The FAA has given Textron Aviation a temporary reprieve from requirements surrounding fuel tank flammability requirements in a partial exemption approval that clears a significant hurdle for certification of its new top-of-the-line Cessna Citation Longitude. With the August 16 time-limited approval in hand, Textron Aviation continues to eye a third-quarter approval of the super-midsize jet, designated the Model 700. But the exemption is applicable only through Jan. 31, 2020, and Textron Aviation must submit a compliance plan by October 1.
“We continue to partner with the FAA as we work toward certification of the Citation Longitude in the third quarter,” said Textron Aviation engineering senior vice president Brad Thress.
Textron Aviation had initially requested permanent relief—and subsequently a five-year exemption—from a requirement found in FAR 25.981 (b), amendment 25-125, that stemmed from the aftermath of the TWA 800 crash, which revealed flammability issues with certain center fuel tank designs.
The Wichita manufacturer was seeking relief from a requirement that the “Model 700 wing fuel tanks not exceed 3 percent of the flammability exposure evaluation time (FEET).” The regulations define FEET as “the percentage of time each fuel tank ullage is flammable for a fleet of an airplane type operating over the range of flight lengths.”
At issue is a difference in interpretation between the FAA and the company on what constitutes a center fuel tank. The Longitude is designed with the fuel tank in a conventional unheated aluminum wing. But the system includes a center portion covered by aerodynamic fairings. Textron considers the entire fuel tank to be in a conventional unheated aluminum wing, and as such meets associated flammability requirements. But the FAA disagrees, determining that the portion covered by the aerodynamic fairings is not a conventional unheated aluminum wing tank. That determination means that the aircraft does not meet the necessary requirements of FAR 25.981(b), amendment 25-125.
Textron appealed for exemption, pointing to the safety records of other aircraft in its fleet with similar fuel system configurations, including the Citation Sovereign and M2, as well as the Hawker 4000.
The Longitude's fuel system includes two integral aluminum wing tanks that extend into fuselage contour. “The wing is mounted entirely beneath the fuselage with no portion of the fuel tank penetrating the fuselage cylinder,” Textron said. Further, the company noted that the portion below the fuselage contour is isolated from the external airflow by the fuselage. “There are no significant heat sources external to the fuel tank (such as air conditioning equipment or heat exchangers) in the portion of the wing covered by aerodynamic fairings,” it added.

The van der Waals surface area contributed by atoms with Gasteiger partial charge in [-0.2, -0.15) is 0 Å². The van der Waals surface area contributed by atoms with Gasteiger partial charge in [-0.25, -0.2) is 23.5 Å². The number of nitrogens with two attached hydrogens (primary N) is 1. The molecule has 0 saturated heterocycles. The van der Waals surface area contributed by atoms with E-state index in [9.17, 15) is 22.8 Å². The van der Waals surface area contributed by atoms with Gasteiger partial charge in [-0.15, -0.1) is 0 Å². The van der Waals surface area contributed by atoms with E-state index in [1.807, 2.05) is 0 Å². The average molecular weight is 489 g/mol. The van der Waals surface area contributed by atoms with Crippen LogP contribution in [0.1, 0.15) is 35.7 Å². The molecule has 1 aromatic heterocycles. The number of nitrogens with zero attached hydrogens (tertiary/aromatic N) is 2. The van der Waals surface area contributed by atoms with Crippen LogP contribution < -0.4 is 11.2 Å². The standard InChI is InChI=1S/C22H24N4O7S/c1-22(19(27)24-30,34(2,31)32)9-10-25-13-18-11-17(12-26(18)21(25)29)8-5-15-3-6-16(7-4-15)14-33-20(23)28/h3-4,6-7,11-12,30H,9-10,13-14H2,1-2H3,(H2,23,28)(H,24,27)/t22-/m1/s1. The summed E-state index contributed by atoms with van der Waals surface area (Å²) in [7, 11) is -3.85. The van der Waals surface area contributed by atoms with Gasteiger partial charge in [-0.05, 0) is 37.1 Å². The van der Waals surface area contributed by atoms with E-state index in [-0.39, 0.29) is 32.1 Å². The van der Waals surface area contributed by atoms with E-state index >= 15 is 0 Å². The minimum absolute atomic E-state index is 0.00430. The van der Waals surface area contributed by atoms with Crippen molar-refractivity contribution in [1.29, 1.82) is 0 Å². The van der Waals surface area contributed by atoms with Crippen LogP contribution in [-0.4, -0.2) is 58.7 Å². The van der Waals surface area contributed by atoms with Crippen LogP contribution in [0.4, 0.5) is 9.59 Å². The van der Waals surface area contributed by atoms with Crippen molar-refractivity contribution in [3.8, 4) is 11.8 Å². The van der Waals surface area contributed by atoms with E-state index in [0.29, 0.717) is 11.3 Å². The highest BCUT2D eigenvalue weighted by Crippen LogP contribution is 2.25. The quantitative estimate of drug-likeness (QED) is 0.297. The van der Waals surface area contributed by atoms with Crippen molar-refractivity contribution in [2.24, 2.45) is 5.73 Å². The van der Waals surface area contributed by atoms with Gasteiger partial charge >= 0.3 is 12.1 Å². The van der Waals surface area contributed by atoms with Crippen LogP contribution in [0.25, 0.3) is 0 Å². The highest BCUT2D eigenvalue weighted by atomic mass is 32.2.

Textron, believing the entire fuel tank to be in a conventional unheated aluminum wing, incorporated its standard fuel system architecture, the company said, noting that it took this approach based on published guidance.
Qualitative analysis, based on fuel tanks in a conventional unheated aluminum wing, shows that it meets the FAA’s standards. However, “Quantitative analysis, using the FAA’s position, show flammability levels of the current design wing tanks do not meet the 3 percent requirement of FAR 25.981(b), but they are similar to levels calculated for the existing Textron Citation and Hawker fleet.”
In its initial petition, Textron outlined issues surrounding options that could bring the aircraft into compliance. It considered inerting systems, but such systems would add to cost, complexity and development time of these systems, the company said. Textron looked at reticulated foam, but that would shrink available fuel volume by 3 percent to 5 percent, reducing range and putting the aircraft at a significant competitive disadvantage, the company further said. Other options, such as the removal of the motive flow system also had negative consequences.
Textron subsequently said it since has identified potential design options that might meet requirements but asked for a five-year exemption. Such an exemption could lift a barrier to certification, helping to stem further delays in the program. Without the exemption, Textron would experience a loss of revenue of up to $400 million in 2018 alone due to delays in airplane deliveries, the company said, warning of possible order cancellations.
The FAA believes a permanent exemption would not be in the public interest, because it would “create a competitive imbalance between the petitioner and other companies,” the agency said. But a short time-limited exemption does not create such an imbalance, it added.
But the agency noted that Textron has highlighted a modification that could provide a FEET value around 5 percent (an improvement over the roughly 17 percent of the other Textron fleet models), and has said aircraft delivered would have that value. The FAA is accepting that solution on a temporary basis but disagrees that the company needs five years to incorporate a further modification that would meet the 3 percent requirement. “The FAA views the required modification as a major change to an existing design, and not an extensive change requiring a new type certificate. Therefore the scope of the change does not warrant the similar time-allowance of five years, typically granted for a new type certificate,” the agency said.